I just recently learned that the number of German graves in that vicinity of France outnumber the allied graves.

I don’t understand why the celebrations don’t cover the valiant German defense of the country, against the indiscriminate allies whose bombings killed military and civilian alike.

Sorry, didn’t mean to upset anyone. Just applying a little liberal logic on the Crusades to WWII.


17 posted on 06/06/2014 4:33:33 PM PDT by Rinnwald
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To: rlmorel

Thanks, my dad was flat footed and a farmer, already had 6 kids, soo.. Most of the local healthy guys went to war. Somewhere. Only 1 local from our immediate neighborhood was lost.

As a kid , I always looked for graves that had military notations. But for them..


18 posted on 06/06/2014 4:51:17 PM PDT by NormsRevenge (Semper Fi - Revolution is a'brewin!!!)
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To: NormsRevenge

Ah! We had six kids too...:)


19 posted on 06/06/2014 8:32:17 PM PDT by rlmorel ("A nation, despicable by it"s weakness, forfeits even the privilege of being neutral." A. Hamilton)
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To: Rinnwald

“Sorry, didn’t mean to upset anyone. Just applying a little liberal logic on the Crusades to WWII.”

I’ve often wondered what ceremonies occur for the hundreds of Americans killed by the French in North Africa during Operation Torch (the Allied invasion of French North Africa).


20 posted on 06/07/2014 4:09:25 AM PDT by kearnyirish2 (Affirmative action is economic warfare against white males (and therefore white families).)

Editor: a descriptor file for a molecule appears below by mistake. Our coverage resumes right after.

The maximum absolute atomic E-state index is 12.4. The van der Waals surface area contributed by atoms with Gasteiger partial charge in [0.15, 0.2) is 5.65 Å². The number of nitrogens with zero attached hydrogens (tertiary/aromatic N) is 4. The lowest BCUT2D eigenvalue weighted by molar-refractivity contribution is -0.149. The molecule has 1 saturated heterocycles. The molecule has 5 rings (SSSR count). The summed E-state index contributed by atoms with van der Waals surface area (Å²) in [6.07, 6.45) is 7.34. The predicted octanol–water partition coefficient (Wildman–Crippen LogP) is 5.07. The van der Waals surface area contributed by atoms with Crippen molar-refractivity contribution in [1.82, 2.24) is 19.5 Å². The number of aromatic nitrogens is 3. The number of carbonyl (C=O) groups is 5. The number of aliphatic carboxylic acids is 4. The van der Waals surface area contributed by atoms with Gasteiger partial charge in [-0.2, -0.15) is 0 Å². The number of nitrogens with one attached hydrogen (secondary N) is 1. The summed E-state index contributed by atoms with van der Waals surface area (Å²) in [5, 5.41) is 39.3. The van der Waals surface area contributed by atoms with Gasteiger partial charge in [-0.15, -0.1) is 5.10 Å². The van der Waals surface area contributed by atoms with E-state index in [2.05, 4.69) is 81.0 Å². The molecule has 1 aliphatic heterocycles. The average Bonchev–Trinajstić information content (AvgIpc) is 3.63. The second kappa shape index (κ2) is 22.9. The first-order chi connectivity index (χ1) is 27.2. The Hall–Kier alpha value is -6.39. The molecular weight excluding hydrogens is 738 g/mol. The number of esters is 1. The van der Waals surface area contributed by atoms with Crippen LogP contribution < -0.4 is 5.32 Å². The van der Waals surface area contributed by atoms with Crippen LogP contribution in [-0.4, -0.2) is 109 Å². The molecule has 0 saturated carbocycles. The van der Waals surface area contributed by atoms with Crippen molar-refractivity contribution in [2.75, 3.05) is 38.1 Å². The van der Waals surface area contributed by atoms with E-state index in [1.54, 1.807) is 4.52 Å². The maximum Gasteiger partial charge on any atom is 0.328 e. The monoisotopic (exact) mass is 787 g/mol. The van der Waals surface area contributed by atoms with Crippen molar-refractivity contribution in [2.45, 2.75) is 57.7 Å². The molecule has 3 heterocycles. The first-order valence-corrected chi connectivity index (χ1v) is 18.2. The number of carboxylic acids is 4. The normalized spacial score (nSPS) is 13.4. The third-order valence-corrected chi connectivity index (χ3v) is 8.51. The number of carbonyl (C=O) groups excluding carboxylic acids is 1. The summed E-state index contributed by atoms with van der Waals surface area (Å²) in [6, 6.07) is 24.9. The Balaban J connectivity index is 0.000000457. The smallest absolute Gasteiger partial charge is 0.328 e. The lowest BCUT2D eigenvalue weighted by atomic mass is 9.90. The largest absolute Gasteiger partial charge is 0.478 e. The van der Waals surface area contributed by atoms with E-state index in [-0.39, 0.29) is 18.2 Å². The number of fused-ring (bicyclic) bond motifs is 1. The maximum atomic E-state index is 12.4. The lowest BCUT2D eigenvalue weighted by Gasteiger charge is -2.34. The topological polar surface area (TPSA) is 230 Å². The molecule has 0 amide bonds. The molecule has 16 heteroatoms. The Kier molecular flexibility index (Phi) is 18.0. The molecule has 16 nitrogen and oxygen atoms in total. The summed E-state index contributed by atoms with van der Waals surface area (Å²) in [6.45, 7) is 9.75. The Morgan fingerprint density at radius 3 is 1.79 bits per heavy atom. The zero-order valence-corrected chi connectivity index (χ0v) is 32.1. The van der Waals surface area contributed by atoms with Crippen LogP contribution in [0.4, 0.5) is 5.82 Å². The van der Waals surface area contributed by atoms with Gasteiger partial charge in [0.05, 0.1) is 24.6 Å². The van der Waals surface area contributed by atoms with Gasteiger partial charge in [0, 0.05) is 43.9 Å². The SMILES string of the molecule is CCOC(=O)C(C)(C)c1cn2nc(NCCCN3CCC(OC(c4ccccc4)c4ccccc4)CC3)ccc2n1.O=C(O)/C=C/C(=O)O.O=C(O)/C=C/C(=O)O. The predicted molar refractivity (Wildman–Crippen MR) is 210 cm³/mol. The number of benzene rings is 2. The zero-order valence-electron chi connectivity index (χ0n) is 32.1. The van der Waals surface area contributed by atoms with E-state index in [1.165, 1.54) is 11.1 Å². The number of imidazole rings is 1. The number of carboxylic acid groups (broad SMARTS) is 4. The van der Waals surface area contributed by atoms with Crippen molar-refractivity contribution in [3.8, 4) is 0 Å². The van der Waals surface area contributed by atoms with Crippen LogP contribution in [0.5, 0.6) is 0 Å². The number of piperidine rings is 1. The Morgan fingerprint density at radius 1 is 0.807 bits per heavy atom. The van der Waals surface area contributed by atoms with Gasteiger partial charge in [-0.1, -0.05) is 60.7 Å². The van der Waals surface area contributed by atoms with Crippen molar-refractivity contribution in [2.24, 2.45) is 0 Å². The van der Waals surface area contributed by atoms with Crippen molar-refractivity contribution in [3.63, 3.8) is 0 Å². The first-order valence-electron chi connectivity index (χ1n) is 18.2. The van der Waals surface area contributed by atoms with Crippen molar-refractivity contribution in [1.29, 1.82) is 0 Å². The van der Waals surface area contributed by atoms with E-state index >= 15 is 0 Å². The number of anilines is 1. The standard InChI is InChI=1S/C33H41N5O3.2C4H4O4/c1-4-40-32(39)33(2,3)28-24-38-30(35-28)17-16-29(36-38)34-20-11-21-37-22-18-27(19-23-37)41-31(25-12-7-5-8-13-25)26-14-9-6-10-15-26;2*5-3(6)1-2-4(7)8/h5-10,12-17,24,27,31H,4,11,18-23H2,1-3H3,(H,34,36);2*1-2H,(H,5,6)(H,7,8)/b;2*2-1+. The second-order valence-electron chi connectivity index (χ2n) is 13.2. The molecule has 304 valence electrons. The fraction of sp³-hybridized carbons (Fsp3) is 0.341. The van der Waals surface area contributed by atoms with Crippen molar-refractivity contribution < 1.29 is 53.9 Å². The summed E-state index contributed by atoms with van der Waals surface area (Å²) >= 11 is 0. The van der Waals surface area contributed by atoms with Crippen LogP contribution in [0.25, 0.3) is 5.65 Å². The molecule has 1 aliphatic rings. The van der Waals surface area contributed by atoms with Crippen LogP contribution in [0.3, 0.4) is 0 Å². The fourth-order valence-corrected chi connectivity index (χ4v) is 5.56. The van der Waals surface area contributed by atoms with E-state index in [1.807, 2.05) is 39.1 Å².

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To: kearnyirish2

Probably the same ceremonies the British hold for French dead at Mers El Kebir. Some things we just want to sweep under the rug.


21 posted on 06/07/2014 9:26:42 AM PDT by Rinnwald
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To: Rinnwald

“Probably the same ceremonies the British hold for French dead at Mers El Kebir. Some things we just want to sweep under the rug.”

Yes, it makes a better story that way.

I wonder what people will say 50 years from now about the midnight retreat from Iraq (and whatever menas we use to extricate ourselves from Afghanistan). They’ll probably just decribe Bush II starting our involvement and leave it at that; can’t have the Nobel Peace Prize winner’s troop surge and eventual retreat on the record.


22 posted on 06/07/2014 9:32:28 AM PDT by kearnyirish2 (Affirmative action is economic warfare against white males (and therefore white families).)